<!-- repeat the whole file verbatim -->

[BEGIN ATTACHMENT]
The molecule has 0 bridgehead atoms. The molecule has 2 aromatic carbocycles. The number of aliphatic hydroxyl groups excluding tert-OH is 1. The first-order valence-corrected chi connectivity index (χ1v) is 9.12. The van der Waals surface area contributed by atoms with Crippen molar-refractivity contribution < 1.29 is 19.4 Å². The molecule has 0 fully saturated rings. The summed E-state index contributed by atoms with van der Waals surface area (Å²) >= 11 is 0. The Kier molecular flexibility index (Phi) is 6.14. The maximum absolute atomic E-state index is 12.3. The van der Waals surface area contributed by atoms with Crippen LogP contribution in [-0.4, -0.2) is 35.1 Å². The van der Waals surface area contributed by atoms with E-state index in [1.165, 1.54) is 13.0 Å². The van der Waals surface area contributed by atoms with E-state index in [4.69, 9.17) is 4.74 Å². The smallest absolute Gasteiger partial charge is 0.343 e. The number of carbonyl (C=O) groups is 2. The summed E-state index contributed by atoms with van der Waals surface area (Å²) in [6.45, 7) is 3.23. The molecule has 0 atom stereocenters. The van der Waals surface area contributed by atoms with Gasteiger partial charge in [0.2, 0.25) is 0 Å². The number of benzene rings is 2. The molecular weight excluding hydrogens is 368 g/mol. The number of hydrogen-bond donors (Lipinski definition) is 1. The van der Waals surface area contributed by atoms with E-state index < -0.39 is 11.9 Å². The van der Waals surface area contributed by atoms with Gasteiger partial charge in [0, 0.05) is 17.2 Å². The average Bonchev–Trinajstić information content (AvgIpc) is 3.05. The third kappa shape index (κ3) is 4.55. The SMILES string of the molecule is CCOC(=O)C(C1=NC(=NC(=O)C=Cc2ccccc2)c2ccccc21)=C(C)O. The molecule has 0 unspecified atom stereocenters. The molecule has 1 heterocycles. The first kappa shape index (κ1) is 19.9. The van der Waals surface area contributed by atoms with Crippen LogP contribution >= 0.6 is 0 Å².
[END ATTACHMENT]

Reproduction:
The molecule has 0 bridgehead atoms. The molecule has 2 aromatic carbocycles. The number of aliphatic hydroxyl groups excluding tert-OH is 1. The first-order valence-corrected chi connectivity index (χ1v) is 9.12. The van der Waals surface area contributed by atoms with Crippen molar-refractivity contribution < 1.29 is 19.4 Å². The molecule has 0 fully saturated rings. The summed E-state index contributed by atoms with van der Waals surface area (Å²) >= 11 is 0. The Kier molecular flexibility index (Phi) is 6.14. The maximum absolute atomic E-state index is 12.3. The van der Waals surface area contributed by atoms with Crippen LogP contribution in [-0.4, -0.2) is 35.1 Å². The van der Waals surface area contributed by atoms with E-state index in [1.165, 1.54) is 13.0 Å². The van der Waals surface area contributed by atoms with E-state index in [4.69, 9.17) is 4.74 Å². The smallest absolute Gasteiger partial charge is 0.343 e. The number of carbonyl (C=O) groups is 2. The summed E-state index contributed by atoms with van der Waals surface area (Å²) in [6.45, 7) is 3.23. The molecule has 0 atom stereocenters. The van der Waals surface area contributed by atoms with Gasteiger partial charge in [0.2, 0.25) is 0 Å². The number of benzene rings is 2. The molecular weight excluding hydrogens is 368 g/mol. The number of hydrogen-bond donors (Lipinski definition) is 1. The van der Waals surface area contributed by atoms with E-state index < -0.39 is 11.9 Å². The van der Waals surface area contributed by atoms with Gasteiger partial charge in [0, 0.05) is 17.2 Å². The average Bonchev–Trinajstić information content (AvgIpc) is 3.05. The third kappa shape index (κ3) is 4.55. The SMILES string of the molecule is CCOC(=O)C(C1=NC(=NC(=O)C=Cc2ccccc2)c2ccccc21)=C(C)O. The molecule has 0 unspecified atom stereocenters. The molecule has 1 heterocycles. The first kappa shape index (κ1) is 19.9. The van der Waals surface area contributed by atoms with Crippen LogP contribution >= 0.6 is 0 Å².